Van Deventer also shared that it is still very early to predict what influence this Act will have on future foreign investment into South Africa. “It is clear that the Act protects South African interests above those of foreign companies. Proponents of this Act argue that it is in keeping with international trends, but other countries that have cancelled BITs, like Australia and Canada, have vastly different economic environments to ours. We need to strike a balance between protecting foreign interest and that of our own and only time will tell if this Act will achieve this.”

Leave a Reply

Repo Rate Cut: Encouraging News For Home Buyers
Is Now The Right Time To Upgrade To a Bigger, Better Home?
Why Creditworthiness Is Just As Important For Tenants
Is Investing In Property During The Recession Still A Good Idea?
28 Important Questions To Ask When Buying Property
Is Hosting Your Property On Airbnb Legal?
5 Easy Ways to Sell Your Home FAST!
Divorcing And Need To Sell? 3 Possible Options
Unrealistic Expectations Can Sour Relations With Agents
Poor Economy Affecting South Africa’s Property Market
Does The Property Market Still Need Estate Agents?
New Landlords Need Experienced Agents
Make Your Bond Work For You
The Perils of Rising Consumer Debt For Landlords
The Gap Between Asking and Selling Price Widens
First-Time Home Buyer? How To Avoid Tax And Get Up To 44% More Space
Is Now The Right Time To Upgrade To a Bigger, Better Home?
Is Investing In Property During The Recession Still A Good Idea?
28 Important Questions To Ask When Buying Property
3 Most Annoying Things About Buying A Home (And How To Avoid Them!)
House Hunting: How To Get Over The One That Got Away
Factors To Consider When Letting Out Property
7 Deadly Sins to Avoid When Investing in Property
4 Hot Tips For Investing In Student Accommodation
Is Property an Asset or Expense?
Property Buyers Value Lifestyle Over Value-Growth Prospects
How Older Buyers Show The Power Of Home Equity
How To Make Your Offer To Purchase More Attractive To Sellers
How To Find Your Diamond In The Dust?
Essential Questions For Home Buyers To Ask Their Real Estate Agent
Top Tips For Selling Your Home in Winter
5 Easy Ways to Sell Your Home FAST!
Unrealistic Expectations Can Sour Relations With Agents
Cut Your Price and Get The Jump on Other Homesellers
Unrealistic Seller Expectations Contribute To Declining Sales
Key Aspects And Features That Sell Homes
Lightstone predicts a buyer’s market for 2017
House Won’t Sell? Here’s What You’re Doing Wrong!
Factors that determine property value
Create Home Buyer Appeal Through Home Staging
Is There A Difference Between Offers?
How To Decide When To Sell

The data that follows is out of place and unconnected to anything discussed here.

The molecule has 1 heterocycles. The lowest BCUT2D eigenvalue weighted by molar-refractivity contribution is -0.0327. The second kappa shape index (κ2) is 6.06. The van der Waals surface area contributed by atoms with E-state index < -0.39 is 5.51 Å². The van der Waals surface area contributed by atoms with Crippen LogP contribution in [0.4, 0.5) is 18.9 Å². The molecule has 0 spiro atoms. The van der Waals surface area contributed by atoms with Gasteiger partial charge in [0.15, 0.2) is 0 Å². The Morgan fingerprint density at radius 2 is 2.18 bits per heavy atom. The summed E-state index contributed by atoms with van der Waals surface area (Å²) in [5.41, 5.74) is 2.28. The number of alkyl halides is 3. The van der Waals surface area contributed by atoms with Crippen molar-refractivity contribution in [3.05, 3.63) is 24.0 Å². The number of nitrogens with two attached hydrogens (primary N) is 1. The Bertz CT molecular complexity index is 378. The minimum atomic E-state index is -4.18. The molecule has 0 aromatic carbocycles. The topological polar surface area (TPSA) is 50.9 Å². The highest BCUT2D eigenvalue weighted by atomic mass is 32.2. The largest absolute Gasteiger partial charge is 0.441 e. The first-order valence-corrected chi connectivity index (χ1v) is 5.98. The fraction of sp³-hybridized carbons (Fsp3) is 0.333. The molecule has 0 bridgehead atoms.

Does My Agent Care About Me Or Just The Commission?
3 Questions To Ask Before Listing Your Home
I Just Bought A Home – Now I’m Unexpectedly Being Transferred
Why Creditworthiness Is Just As Important For Tenants
Factors To Consider When Letting Out Property
New Landlords Need Experienced Agents
The Perils of Rising Consumer Debt For Landlords
First-Time Tenant? What You Need To Know
Average residential rental values on the increase
Is It Possible To Terminate A Lease Agreement Without Recourse?
New Generation Digs Now On The Rise
When Is Your Rent Due?
Gauteng Property Rental Market Forecasts Growth
Keeping Track of Parking On Common Property
How And When To Legally Evict Tenants
The Rental Housing Amendment Act: Waiting For Light In The Dark?
Tenants: Be Aware Of Ongoing Credit Checks
How To Rent With Pets
Divorcing And Need To Sell? 3 Possible Options
5 Mistakes To Avoid When Relocating
7 Tips For Packing And Moving Quickly
Moving? Things To Think About!
Maximising Small Spaces
7 Tips To Help Your Children To Adapt To The Move
What To Do With Your Home When You Have To Relocate
Moving With Pets Can Be Tricky
Estate Agent Moving Tips
Telltale Signs You Need A New Home
Seven Signs You Need A New Nest
Über Wealthy On The Increase And On The Move
First-Time Home Buyer? How To Avoid Tax And Get Up To 44% More Space
Repo Rate Cut: Encouraging News For Home Buyers
Is Investing In Property During The Recession Still A Good Idea?
4 Hot Tips For Investing In Student Accommodation
Make Your Bond Work For You
Energy-Saving Tips For Your Home This Winter
Costs To Consider When Investing In Property
Smaller Properties Yield Great Investments
8 Myths Preventing People From Real Estate Investing
Own Fixed Property? You Need a Will!
Tax Tips for Landlords – What You Need To Know
The Perfect Investment Property
St Francis Bay’s housing market attracting top dollar
Factors that determine property value
Average residential rental values on the increase
Is Hosting Your Property On Airbnb Legal?
How To Protect Your Commercial Property Investment
Commercial property still important asset class for private buyers
Know The Risks Before Building Airbnb Castles In The Sky
Green Buildings Catching On In South Africa
Digital Disruption And The South African Commercial Real Estate Market
Can You Run A Business From A Sectional Title Home?
What’s Driving Change In The Commercial Property Sector?
5 Ways Commercial Property Space Planning Can Save You Money
Investing In Commercial Property an Attractive Option
3 Obvious Signs That It’s Time For Office Relocation
3 Things You Need To Know Before Buying Vacant Land
Price Correction In Commercial Property Market
South Africa: Evolution of Industrial Properties
The Commercial Times Are Changing